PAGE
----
Smoking cessation, neurofeedback and sleep
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Lab. For Human Brain Dynamics, AAI Scientific Cultural Services Ltd, Nicosia, Cyprus
Publication date: 2018-06-13
Tob. Prev. Cessation 2018;4(Supplement):A34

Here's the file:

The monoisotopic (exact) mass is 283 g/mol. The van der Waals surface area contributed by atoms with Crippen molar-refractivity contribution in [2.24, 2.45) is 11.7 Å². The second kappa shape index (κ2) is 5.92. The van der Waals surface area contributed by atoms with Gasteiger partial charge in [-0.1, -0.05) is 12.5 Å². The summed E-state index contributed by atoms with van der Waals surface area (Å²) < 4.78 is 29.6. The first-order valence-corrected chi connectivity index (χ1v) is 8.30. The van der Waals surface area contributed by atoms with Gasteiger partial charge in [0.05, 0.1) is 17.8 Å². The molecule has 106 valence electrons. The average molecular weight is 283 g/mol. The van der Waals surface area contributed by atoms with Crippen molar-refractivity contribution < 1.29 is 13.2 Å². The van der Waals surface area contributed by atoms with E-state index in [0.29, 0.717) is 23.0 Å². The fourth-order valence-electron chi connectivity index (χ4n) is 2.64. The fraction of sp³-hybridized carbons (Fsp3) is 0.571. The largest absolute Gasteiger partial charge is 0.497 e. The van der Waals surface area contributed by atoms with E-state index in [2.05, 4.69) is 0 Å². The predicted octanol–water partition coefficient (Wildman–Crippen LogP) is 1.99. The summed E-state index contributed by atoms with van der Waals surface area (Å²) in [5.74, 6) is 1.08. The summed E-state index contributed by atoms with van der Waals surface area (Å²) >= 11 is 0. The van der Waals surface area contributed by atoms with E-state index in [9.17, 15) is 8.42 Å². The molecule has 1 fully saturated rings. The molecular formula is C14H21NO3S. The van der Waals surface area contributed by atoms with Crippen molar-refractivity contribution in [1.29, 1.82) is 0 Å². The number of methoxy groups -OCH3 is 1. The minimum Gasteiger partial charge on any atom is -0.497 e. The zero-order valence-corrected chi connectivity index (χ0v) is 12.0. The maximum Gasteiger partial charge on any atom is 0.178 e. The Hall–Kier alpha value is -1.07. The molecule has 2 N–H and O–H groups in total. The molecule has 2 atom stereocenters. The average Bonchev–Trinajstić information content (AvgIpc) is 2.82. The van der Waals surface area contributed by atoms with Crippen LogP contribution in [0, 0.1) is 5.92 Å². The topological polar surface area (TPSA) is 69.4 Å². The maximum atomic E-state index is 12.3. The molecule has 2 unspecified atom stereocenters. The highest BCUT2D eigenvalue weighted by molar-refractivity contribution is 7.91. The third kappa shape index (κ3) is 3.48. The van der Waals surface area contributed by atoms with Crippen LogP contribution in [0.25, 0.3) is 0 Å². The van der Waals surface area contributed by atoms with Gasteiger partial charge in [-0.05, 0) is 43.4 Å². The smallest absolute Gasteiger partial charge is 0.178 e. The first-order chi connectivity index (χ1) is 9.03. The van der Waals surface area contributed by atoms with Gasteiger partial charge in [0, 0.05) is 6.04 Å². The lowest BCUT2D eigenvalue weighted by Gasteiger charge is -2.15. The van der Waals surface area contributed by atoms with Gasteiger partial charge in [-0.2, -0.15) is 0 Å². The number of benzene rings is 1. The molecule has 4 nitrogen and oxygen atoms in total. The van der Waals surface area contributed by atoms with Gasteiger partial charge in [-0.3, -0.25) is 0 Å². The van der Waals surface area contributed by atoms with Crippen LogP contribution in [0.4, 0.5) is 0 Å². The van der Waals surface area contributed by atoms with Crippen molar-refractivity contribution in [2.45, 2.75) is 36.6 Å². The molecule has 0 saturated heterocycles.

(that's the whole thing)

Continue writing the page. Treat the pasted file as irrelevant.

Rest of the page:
The concept of self has evolved over time to become one of the central pillars of the human mind. Work over the last two decades have began to relate the concept of self to large scale networks of the brain1 and especially with the default mode network (DMN)2. Recent work from our team 3has further suggested that the neural representation of self (NRS) is confined to two nodes at the very centre of the DMN. A node in the dorsal midline frontal cortex is likely the executive part of the NRS while a node on the mid-parietal cortex is likely the depository of the memory store of the NRS. The NRS may well be the pinacle of evolution in humans, but it also creates a conflict. For a number of fundamental evolutionary reasons 3, 4 the NRS must retain its individuality intact while the world outside changes, often in dangerous ways, demanding that these changes are also reflected in the internal representation of the world. In this context safe learning emerged as a way of achieving experience-guided change of the internal representation of the world that makes only the minimal necessary changes to the NRS. It seems that evolution has resolved the conflict through seggregation of learning in time. Learning when practically no change in the NRS is incolved is allowed in real time, while learning that also demands changes of the NRS, is allowed in the form of safe learning only during special times, mainly during sleep. Detailed studies of the changes during light sleep have revealed how this safe learning (memory consolidation) is prepared during spindles 5: first the environment is checked and if judged as safe then the alerting system is actively inhibited so that influences from the environment are blocked; then and only then, memories that are temporarily stored in mid-temporal brain areas are highlighted for spindle-mediated transfer to widespread brain areas. The changes of the NRS seem to be controlled by the rostral, executive, part of the NRS as the actual NRS-related memories are transferred to its caudal part 3. In the framework described above neurofeedback is seen as a safe yet incomplete process to reverse aberrant behaviour to physiological norms. The process is safe because it relies and exploits the natural ways of safe learning described above and for this reason it is incomplete: whatever is achieved during neurofeedback corresponds to directed experience related to the NRS that will be developed further during the day, but only consolidated during sleep, because only then the NRS is open for change. In the context of helping people stop smoking in the SmokeFreeBrain project, the influence of the object of addiction that overrides the normal controlling influence by the NRS is confronted by neurofeedback in two stages; in the first stage a small number of sessions are used to bring the NSR closer to normal physiological patterns. In the second stage the well-established alpha-theta protocol is used to address the addiction directly. Early results from the cases already completed show that both neurofeedback stages have a positive influence, with progress in the first stage beeing a pre-requisit for successful outcome of the combined sessions.
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